They are willing to put up billions of dollars, up front, to build major congestion-relief projects in exchange for the rights to charge tolls. A Spanish tollway company recently committed $7.2 billion to build and operate a 316-mile toll road in central Texas. Other billion-dollar-plus projects are under way or in the bidding stages in Virginia and other parts of Texas.

To pay for a $2 billion tunnel, tolls would probably have to be similar to those now charged on the 91 express lanes. And while those toll levels are too high for many people to pay on an everyday basis, “value-priced” tolls do offer the huge advantage of allowing the traffic to flow smoothly at 65 mph, even at the busiest rush hour.

Express buses, vanpools and carpools would save a huge amount of time using such a corridor. Value-priced tollways generally offer reduced rates to such high-occupancy vehicles, making them affordable to just about everyone.

California currently has only one such project under construction: a $750 million new toll road (SR 125 South) in San Diego. It was built under a now-repealed pilot program. States like Texas and Virginia have laws that enable such projects. Unless or until California does likewise, it will be impossible to build mega-projects like a new route between Riverside and Orange counties.

So unless Californians develop little fairy wings, we need to think seriously about toll projects legislation.

Robert W. Poole Jr. is director of transportation studies and founder of the Reason Foundation.

Robert Poole is director of transportation policy and Searle Freedom Trust Transportation Fellow at Reason Foundation. Poole, an MIT-trained engineer, has advised the Ronald Reagan, the George H.W. Bush, the Clinton, and the George W. Bush administrations.

Surface Transportation

In the field of surface transportation, Poole has advised the Federal Highway Administration, the Federal Transit Administration, the White House Office of Policy Development, National Economic Council, Government Accountability Office, and state DOTs in numerous states.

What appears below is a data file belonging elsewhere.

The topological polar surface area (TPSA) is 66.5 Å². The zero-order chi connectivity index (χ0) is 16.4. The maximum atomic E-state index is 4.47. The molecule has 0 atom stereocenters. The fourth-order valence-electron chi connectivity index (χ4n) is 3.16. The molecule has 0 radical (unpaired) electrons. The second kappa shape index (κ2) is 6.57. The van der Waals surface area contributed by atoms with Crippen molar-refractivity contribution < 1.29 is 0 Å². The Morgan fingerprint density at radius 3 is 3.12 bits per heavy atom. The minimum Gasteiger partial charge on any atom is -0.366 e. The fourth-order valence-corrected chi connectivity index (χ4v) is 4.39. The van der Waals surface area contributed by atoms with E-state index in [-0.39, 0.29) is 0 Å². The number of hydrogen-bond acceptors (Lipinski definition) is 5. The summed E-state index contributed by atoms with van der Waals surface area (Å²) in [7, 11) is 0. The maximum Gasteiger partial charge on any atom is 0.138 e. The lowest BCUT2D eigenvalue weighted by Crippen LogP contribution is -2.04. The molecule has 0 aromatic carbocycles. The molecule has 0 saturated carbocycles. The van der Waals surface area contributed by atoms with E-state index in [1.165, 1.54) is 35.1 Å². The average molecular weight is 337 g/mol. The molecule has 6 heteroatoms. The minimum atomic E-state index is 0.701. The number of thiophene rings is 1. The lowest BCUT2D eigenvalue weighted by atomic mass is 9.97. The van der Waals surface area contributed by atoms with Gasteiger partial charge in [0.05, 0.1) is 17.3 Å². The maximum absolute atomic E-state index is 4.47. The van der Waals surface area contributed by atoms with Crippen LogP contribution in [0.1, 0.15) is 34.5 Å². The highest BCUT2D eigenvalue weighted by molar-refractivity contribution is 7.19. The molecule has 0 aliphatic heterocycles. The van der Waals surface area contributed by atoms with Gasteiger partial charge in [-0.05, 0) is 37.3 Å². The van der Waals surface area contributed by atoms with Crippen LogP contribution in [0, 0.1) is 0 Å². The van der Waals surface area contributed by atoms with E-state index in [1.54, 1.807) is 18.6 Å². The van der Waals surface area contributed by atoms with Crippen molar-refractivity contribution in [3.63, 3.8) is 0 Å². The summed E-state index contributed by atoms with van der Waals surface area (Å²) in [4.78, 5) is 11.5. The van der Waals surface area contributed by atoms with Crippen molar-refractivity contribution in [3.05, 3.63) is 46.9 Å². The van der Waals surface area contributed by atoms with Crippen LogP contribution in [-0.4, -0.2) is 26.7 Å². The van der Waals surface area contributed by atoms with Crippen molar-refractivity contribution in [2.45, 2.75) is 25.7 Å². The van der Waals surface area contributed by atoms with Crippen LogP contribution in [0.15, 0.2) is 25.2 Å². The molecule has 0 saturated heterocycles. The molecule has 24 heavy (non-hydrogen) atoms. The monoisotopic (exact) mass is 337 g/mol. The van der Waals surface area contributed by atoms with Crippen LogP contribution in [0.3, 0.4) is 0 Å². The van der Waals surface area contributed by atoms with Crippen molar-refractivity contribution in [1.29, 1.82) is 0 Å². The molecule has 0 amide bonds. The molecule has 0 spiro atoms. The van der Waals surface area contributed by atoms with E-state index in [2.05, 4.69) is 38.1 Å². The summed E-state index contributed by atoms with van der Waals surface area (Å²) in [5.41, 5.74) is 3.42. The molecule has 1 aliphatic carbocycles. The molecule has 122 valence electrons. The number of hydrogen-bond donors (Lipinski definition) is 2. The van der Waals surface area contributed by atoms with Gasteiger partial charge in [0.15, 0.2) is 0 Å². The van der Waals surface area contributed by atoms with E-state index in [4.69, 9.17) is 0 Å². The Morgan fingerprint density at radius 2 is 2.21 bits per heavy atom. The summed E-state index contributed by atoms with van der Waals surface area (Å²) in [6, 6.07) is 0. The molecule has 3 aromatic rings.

Poole's 1988 policy paper proposing privately financed toll lanes to relieve congestion directly inspired California's landmark private tollway law (AB 680), which authorized four pilot toll projects including the successful 91 Express Lanes in Orange County. More than 20 other states and the federal government have since enacted similar public-private partnership legislation. In 1993, Poole oversaw a study that coined the term HOT (high-occupancy toll) Lanes, a term which has become widely accepted since.

California Gov. Pete Wilson appointed Poole to the California's Commission on Transportation Investment and he also served on the Caltrans Privatization Advisory Steering Committee, where he helped oversee the implementation of AB 680.

From 2003 to 2005, he was a member of the Transportation Research Board's special committee on the long-term viability of the fuel tax for highway finance. In 2008 he served as a member of the Texas Study Committee on Private Participation in Toll Roads, appointed by Gov. Rick Perry. In 2009, he was a member of an Expert Review Panel for Washington State DOT, advising on a $1.5 billion toll mega-project. In 2010, he was a member of the transportation transition team for Florida's Governor-elect Rick Scott. He is a member of two TRB standing committees: Congestion Pricing and Managed Lanes.